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A solution for Early Capless & Pilot Double Spare pens


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8 replies to this topic

#1 kamakura-pens

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Posted 08 April 2008 - 09:13

Hey Guys,
Just about every week I receive an e-mail or call from someone who bought an early Capless or some other 1960’s Pilot pen from some other seller, and is dismayed to find that the modern Pilot cartridges or converters do not fit his pen.

Most vintage Pilots like the Elites and Customs will accept the modern cartridges with no problems, but in the mid 1960’s Pilot launched its Double Spare campaign. The marketing idea was…well imagine you are taking an important test and you start to panic because your pen is running dry. Then you relax because you know that you have a Pilot Double Spare pen. You simply disassemble the pen and invert the double cartridge. Now you can finish your test and enter the University of your Dreams. If you had been using some other pen, say like a Platinum, you would have failed the test and made minimum wage for the rest of your life.

Yes, Pilots idea was to have two small ink cartridges connected by a small metal joiner. As you can imagine, the idea was a flop. Platinum was marketing extra long cartridges so that you wouldn’t need to change them as often. Your pen wouldn’t go dry during that test, so you wouldn’t need to disassemble your pen in the middle of your test. Pilot quickly abandoned the idea and restarted making their original carts, just like the ones they sell today.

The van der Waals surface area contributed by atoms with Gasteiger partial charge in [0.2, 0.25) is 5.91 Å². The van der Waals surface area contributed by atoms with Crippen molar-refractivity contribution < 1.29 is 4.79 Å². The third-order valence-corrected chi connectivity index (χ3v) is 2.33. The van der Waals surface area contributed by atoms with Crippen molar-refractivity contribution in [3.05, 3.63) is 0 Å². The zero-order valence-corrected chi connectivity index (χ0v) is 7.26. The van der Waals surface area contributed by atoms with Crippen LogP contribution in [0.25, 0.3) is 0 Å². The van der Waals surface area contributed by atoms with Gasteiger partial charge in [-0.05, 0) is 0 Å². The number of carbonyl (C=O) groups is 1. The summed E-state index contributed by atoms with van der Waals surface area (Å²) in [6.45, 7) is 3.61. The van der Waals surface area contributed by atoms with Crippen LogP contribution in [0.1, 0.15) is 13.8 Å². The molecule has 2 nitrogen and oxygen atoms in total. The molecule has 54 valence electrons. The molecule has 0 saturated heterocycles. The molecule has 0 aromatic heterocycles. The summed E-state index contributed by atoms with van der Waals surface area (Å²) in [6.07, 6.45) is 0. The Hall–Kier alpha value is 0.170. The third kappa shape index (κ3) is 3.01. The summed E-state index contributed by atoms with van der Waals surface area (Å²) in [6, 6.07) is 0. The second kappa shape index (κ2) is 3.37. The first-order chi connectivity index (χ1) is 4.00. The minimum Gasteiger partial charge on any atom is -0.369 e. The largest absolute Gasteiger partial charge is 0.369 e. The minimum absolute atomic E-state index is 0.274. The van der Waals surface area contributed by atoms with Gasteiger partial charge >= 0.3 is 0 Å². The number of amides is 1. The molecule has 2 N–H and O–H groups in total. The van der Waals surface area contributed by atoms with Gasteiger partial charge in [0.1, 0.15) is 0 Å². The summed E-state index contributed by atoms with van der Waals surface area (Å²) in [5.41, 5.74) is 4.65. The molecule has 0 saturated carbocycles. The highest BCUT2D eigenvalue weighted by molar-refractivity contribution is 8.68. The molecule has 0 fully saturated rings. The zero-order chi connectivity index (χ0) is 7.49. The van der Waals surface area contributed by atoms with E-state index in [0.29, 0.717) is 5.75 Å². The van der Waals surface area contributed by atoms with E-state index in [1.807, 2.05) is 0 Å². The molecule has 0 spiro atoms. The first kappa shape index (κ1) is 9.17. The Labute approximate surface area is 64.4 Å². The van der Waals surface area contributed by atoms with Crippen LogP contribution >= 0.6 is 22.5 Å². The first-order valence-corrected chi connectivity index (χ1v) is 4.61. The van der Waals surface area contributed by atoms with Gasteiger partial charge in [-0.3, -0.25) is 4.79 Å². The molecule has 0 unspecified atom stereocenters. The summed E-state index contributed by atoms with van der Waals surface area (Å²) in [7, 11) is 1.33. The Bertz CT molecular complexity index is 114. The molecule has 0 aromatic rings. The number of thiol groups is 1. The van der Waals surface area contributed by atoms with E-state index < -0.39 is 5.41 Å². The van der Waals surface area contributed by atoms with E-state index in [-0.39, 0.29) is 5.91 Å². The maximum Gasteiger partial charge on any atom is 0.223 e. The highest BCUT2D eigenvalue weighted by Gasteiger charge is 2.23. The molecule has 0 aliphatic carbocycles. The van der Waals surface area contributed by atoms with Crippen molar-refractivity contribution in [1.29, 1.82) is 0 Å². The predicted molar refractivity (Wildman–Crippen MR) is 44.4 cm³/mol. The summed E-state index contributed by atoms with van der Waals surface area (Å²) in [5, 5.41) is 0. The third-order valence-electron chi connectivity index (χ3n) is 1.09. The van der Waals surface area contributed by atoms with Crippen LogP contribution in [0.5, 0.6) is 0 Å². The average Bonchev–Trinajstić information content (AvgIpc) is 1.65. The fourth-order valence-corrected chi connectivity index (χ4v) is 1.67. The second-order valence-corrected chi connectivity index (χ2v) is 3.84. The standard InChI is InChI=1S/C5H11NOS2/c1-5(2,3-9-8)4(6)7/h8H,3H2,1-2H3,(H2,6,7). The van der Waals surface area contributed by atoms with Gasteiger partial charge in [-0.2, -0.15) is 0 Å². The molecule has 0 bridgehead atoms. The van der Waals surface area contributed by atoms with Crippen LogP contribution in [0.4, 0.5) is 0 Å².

The only problem now is that the Double Spare cartridges used a different size than the usual carts, and since Pilot stopped making these cartridges decades ago, you have to jump through some hoops in order to use these vintage pens.

I was lucky enough to find a large stockpile of these cartridges a while back. Since Japanese stationary stores couldn’t sell these cartridges any more, often they simply gave them to me. I usually include a box of these when I sell one of these pens. Another trick has been to take the nipple of one of the old cartridges and use a plastic welder to marry it to a modern Pilot converter. I know that sounds a little lame, but I have made hundreds of these converters for my customers, who have been delighted with them.

However, I just learned that a modern Sailor converter will fit most of the tall double spare pens, and even some of the Capless pens. Perhaps some of you guys already knew this, but it was a bit of a surprise to me, and now I won’t have to use my welder as much. I hope this information will come in handy for you sometime.

Below are some of the pens that take the Pilot Double Spare ink



And here is an image of a Pilot Double Spare pen fit with a new Sailor converter. All ready to write.




Stay Well
Dr. Ron Dutcher

Edited by kamakura-pens, 08 April 2008 - 09:28.